7. "Wanna Be Startin' Somethin''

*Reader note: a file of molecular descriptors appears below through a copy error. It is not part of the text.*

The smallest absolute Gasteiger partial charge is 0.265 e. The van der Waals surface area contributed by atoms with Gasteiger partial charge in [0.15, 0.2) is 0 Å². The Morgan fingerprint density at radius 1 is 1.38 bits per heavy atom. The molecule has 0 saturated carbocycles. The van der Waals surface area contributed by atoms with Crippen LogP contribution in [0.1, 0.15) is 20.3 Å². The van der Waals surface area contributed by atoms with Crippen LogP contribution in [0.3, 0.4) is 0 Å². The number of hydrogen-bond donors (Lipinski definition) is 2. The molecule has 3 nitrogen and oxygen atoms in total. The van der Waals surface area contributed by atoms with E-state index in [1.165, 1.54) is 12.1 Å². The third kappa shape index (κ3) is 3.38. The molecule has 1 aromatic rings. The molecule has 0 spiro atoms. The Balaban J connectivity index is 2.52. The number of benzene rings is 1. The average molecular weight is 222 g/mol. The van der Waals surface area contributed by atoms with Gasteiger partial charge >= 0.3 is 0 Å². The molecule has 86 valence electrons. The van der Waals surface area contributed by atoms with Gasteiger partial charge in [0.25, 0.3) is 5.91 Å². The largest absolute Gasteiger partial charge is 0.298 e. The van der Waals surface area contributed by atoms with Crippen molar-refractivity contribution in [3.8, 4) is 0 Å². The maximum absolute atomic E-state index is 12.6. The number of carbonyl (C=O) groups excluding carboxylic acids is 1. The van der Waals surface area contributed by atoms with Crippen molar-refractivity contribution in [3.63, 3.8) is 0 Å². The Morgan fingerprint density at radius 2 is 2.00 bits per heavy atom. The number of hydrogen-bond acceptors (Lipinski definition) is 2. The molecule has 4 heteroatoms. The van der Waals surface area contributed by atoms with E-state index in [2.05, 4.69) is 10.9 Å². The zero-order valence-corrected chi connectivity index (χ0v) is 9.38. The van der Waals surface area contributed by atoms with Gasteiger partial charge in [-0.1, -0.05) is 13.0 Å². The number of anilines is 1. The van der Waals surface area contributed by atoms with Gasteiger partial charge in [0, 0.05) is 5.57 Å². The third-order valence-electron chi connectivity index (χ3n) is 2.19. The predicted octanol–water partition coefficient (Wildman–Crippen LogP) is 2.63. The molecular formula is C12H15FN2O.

Originally written during the Off the Wall sessions, the opening track on Thriller was a declaration of radical intent. Using the African chant "ma ma se ma ma sa ma ma ku sa" from Cameroonian saxophonist Manu Dibango's unlikely 1972 international pop hit "Soul Makossa," Jackson widened the earlier song's universal appeal, paying tribute to his own roots with a prescient crate-digging hip-hop savvy. Foremost, it's a club banger, "something you can play with on the dance floor and get sweaty working out to," as Jackson described it. But it also has a dark lyrical drama and whip-crack call-and-response vocal tension. Between the swirl of synth beats, Brazilian percussionist Paulinho da Costa's friction drum colors, hot horn stabs, and rhythms pounded out by Jackson and bandmates on a "bathroom stomping board," the groove never stops coming. If Off the Wall had been pop disco's crowning moment, this is the first great example of polyglot, post-disco dance music – basically, what global pop has become.